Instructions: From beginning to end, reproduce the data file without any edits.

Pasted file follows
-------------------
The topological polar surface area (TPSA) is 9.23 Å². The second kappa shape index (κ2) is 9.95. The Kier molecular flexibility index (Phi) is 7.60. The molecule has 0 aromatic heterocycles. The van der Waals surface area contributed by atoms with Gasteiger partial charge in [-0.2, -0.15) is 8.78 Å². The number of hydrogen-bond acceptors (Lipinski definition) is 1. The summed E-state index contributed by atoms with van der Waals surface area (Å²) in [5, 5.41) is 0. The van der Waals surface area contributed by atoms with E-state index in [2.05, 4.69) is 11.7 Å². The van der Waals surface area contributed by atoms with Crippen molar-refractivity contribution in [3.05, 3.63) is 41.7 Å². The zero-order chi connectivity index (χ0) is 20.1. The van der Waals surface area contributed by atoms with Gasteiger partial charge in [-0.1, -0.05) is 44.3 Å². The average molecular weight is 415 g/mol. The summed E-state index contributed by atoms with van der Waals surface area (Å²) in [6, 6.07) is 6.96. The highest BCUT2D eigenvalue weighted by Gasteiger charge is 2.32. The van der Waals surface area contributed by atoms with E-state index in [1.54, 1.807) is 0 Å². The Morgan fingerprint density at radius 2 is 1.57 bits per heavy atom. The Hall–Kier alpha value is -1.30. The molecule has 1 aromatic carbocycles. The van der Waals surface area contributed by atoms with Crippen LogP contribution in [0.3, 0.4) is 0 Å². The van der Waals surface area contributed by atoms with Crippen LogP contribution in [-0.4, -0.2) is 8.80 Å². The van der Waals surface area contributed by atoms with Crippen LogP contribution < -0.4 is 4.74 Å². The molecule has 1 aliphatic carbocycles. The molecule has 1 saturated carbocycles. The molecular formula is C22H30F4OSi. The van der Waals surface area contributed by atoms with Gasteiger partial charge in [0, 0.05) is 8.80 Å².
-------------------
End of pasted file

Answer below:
The topological polar surface area (TPSA) is 9.23 Å². The second kappa shape index (κ2) is 9.95. The Kier molecular flexibility index (Phi) is 7.60. The molecule has 0 aromatic heterocycles. The van der Waals surface area contributed by atoms with Gasteiger partial charge in [-0.2, -0.15) is 8.78 Å². The number of hydrogen-bond acceptors (Lipinski definition) is 1. The summed E-state index contributed by atoms with van der Waals surface area (Å²) in [5, 5.41) is 0. The van der Waals surface area contributed by atoms with E-state index in [2.05, 4.69) is 11.7 Å². The van der Waals surface area contributed by atoms with Crippen molar-refractivity contribution in [3.05, 3.63) is 41.7 Å². The zero-order chi connectivity index (χ0) is 20.1. The van der Waals surface area contributed by atoms with Gasteiger partial charge in [-0.1, -0.05) is 44.3 Å². The average molecular weight is 415 g/mol. The summed E-state index contributed by atoms with van der Waals surface area (Å²) in [6, 6.07) is 6.96. The highest BCUT2D eigenvalue weighted by Gasteiger charge is 2.32. The van der Waals surface area contributed by atoms with E-state index in [1.54, 1.807) is 0 Å². The Morgan fingerprint density at radius 2 is 1.57 bits per heavy atom. The Hall–Kier alpha value is -1.30. The molecule has 1 aromatic carbocycles. The van der Waals surface area contributed by atoms with Crippen LogP contribution in [0.3, 0.4) is 0 Å². The van der Waals surface area contributed by atoms with Crippen LogP contribution in [-0.4, -0.2) is 8.80 Å². The van der Waals surface area contributed by atoms with Crippen LogP contribution < -0.4 is 4.74 Å². The molecule has 1 aliphatic carbocycles. The molecule has 1 saturated carbocycles. The molecular formula is C22H30F4OSi. The van der Waals surface area contributed by atoms with Gasteiger partial charge in [0, 0.05) is 8.80 Å².